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Alan Plater - the memoir of a well-known and popular writer of numerous plays, screenplays and novels. It started the day he heard Mood Indigo at his grandparents' house in Jarrow and continued in his prolonged adolescence when he fell in love with cowboy bands, failed to tune a zither, and perfected the arts of invisible juggling and under-achieving escapology. Then, slightly to his surprise, came a life and career that have brought him a CBE, two CDs, three BAFTAs, four honorary degrees and fourteen grandchildren. Music has been the vital ingredient throughout, with an extraordinary range of collaborators, including Alex Glasgow, the Watersons, Dave Greenslade, John Dankworth, Sir Peter Maxwell Davies, Kenny Baker and Alan Barnes. As he said to the Queen at his investiture: 'Forty-five years without a proper job. That's got to be some sort of achievement.' It is illustrated with cartoons by the author.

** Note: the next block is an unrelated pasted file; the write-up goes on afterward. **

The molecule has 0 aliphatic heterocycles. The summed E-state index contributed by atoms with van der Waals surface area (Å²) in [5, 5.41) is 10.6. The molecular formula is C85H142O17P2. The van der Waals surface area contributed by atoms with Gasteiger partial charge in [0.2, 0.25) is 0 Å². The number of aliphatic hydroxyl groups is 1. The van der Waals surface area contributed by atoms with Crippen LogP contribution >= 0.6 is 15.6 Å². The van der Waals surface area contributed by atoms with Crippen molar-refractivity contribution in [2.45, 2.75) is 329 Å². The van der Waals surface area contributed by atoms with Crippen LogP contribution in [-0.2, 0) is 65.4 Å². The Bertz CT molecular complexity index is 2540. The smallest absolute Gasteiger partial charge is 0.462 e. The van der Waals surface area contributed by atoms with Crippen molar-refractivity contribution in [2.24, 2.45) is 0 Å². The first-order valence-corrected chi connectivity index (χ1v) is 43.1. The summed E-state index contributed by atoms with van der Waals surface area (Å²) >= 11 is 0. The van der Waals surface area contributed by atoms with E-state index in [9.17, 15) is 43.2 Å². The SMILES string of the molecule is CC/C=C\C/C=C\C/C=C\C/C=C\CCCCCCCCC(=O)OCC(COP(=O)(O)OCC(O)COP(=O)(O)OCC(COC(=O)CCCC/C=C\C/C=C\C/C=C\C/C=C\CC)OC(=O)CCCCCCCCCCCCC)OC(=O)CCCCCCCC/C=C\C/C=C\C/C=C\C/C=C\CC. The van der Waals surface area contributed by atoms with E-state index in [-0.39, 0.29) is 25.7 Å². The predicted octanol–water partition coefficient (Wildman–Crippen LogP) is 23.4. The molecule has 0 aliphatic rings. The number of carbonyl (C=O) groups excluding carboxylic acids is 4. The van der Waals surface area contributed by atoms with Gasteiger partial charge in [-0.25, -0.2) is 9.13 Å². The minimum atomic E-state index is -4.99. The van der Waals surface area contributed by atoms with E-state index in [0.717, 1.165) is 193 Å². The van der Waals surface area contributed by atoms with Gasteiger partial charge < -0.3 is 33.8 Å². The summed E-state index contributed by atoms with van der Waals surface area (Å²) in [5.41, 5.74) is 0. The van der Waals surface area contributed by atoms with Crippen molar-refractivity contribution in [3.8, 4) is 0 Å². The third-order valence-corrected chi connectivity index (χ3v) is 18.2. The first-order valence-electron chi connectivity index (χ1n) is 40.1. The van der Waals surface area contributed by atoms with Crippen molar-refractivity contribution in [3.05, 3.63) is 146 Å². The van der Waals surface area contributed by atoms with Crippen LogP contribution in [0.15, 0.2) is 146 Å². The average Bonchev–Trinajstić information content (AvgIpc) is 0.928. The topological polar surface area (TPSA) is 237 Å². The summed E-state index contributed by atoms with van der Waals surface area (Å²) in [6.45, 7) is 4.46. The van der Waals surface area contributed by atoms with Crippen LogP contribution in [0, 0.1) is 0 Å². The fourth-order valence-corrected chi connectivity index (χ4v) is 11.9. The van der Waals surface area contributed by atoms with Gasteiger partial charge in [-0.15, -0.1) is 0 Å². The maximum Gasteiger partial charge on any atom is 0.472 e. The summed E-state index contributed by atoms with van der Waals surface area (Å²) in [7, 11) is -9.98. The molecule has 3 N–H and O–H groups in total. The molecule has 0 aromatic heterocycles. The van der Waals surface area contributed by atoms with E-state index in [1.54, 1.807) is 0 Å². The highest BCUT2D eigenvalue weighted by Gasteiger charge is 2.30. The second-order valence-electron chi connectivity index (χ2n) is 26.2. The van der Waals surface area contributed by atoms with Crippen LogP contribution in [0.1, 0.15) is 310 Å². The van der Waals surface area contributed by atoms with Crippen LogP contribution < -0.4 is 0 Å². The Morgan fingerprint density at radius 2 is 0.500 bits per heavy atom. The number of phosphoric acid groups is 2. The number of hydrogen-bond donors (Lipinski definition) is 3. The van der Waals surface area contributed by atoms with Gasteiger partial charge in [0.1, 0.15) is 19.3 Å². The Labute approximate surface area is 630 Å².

Born in Jarrow, brought up in Hull, and trained as an architect in Newcastle, Alan Plater has been a full-time writer since 1961, with almost three hundred assorted credits in radio, television, theatre and films - plus six novels, occasional journalism, broadcasting and teaching. His first plays were written for radio, a medium he still loves. The Journal of Vasilije Bogdanovic won the inaugural 1983 Sony Radio Award. His television career began with a string of single plays as well as contributions to the pioneering Z Cars series. Subsequent work has included Barchester Chronicles, The Beiderbecke Trilogy, Fortunes of War, A Very British Coup, Misterioso, Doggin' Around, The Last of the Blonde Bombshells, Belonging and, most recently, The Last Will and Testament of Billy Two-Sheds. He has won Awards from, among others, BAFTA, the Broadcasting Press Guild and the Royal Television Society - plus an International Emmy (USA), the Golden Fleece of Georgia (CIS), the Grand Prix of the Banff Festival (Canada) and the Screenwriting Award of the Biarritz Festival. A third generation trade unionist, he was President of the Writers' Guild from 1991 to 1995. In 2005 he won BAFTA's much-cherished Dennis Potter Award and was given a CBE in the New Year Honours List. He lives very contentedly in London with his wife, Shirley. When he remembers where he left his spare time, he spends it adoring his grandchildren, hanging around Ronnie Scott's and worrying about Hull City.